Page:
What is Myasthenia Gravis?
Myasthenia gravis (commonly called “MG”) is a condition that causes some muscles to weaken. These muscles usually include:
- Eyelids and muscles around the eyes – If MG only affects these muscles, doctors call it “ocular MG”. About half of all MG patients fall into this category.
- Jaw and pharyngeal muscles.
- Arm and neck muscles.
- Muscles for breathing.
The cause of MG is due to problems in the body’s immune system. The immune system usually produces a protein called “antibody” that helps to prevent and fight against infections. However, the immune system of MG patients produces antibodies that mistakenly attack the junction between nerves and muscles, affecting normal muscle function.
What are the symptoms of MG?
The commonest symptom is muscle weakness that varies over the day, particularly worsens in the afternoon or evening. Doctors call it “fatigable weakness” because the muscle weakness is often further worsened after repeated use and temporarily improved after rest. It may result in:
- Eyelid drooping (Figure 1)
- Blurred vision or double vision
- Difficulty in chewing food – The jaw muscles may feel tired when eating.
- Difficulty in swallowing (dysphagia)
- Speaking problems – Patients may speak in a lower voice than usual, or they may have a heavy nasal sound.
- Reduced facial expression
- Head feeling heavy or dropping forward
- Difficulty in breathing – Patients may feel shortness of breath, and need extra breaths.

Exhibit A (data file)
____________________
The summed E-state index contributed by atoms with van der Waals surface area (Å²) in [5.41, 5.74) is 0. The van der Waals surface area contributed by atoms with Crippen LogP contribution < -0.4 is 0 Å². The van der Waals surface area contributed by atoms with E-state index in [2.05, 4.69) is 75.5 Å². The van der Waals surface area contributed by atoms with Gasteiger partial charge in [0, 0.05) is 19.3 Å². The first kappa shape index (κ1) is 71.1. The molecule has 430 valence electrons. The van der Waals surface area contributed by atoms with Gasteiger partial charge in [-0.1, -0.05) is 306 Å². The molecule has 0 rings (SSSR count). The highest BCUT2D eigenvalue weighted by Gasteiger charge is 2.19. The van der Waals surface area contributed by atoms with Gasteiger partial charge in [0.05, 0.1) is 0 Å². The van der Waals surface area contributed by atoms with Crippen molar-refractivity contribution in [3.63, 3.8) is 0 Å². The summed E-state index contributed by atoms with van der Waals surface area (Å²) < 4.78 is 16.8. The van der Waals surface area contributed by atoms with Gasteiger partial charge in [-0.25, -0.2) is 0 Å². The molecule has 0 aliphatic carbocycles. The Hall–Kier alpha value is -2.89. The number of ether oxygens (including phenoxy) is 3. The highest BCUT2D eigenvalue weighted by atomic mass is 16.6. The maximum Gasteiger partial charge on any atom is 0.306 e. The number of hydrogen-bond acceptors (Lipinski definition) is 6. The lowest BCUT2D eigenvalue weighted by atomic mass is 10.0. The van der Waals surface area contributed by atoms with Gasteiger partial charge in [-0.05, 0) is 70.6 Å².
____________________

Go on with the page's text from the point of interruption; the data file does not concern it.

- Weakness – It may be difficult to raise your arms or legs.
Will I need test?
Your doctor will first learn about your symptoms and then do appropriate physical examination. If the condition is suspected, you may have some of these tests:
- Ice pack test (see video clip)-
During this test, the doctor will place a cool bag on your closed and weak eyelid for 2 minutes. When you open your eyes again and the eyelid drooping disappears temporarily (Figure 2), it may be a sign of MG.
- Drug injection test – Your doctor will inject a diagnostic drug into your vein (edrophonium) or arm muscle (neostigmine) before testing your weak muscles. These drugs temporarily improve the signal transmission at the neuromuscular junction in the muscles. If the test result is positive, there will be a brief but significant improvement in the muscle strength of your eyelids and other affected muscles. Since the first drug (edrophonium) used in the test was brand-named “Tensilon®,” this test is often referred to as the “Tensilon test.”
- Blood tests to look for certain antibodies that may cause MG.
- Electrical tests of nerves and muscles (Electromyography or “EMG”) – These can show whether the nerves transmit electrical signals normally and whether the muscles produce abnormal signals.
- Imaging tests, such as computerized tomography (CT) or magnetic resonance (MRI) scans – Thymus is a gland inside the chest and behind the sternum. It is part of the immune system. Many MG patients have lesions in the thymus, such as hyperplasia or tumors. The scan can help to look for the above conditions.
How is MG treated?
(1) Treatment options: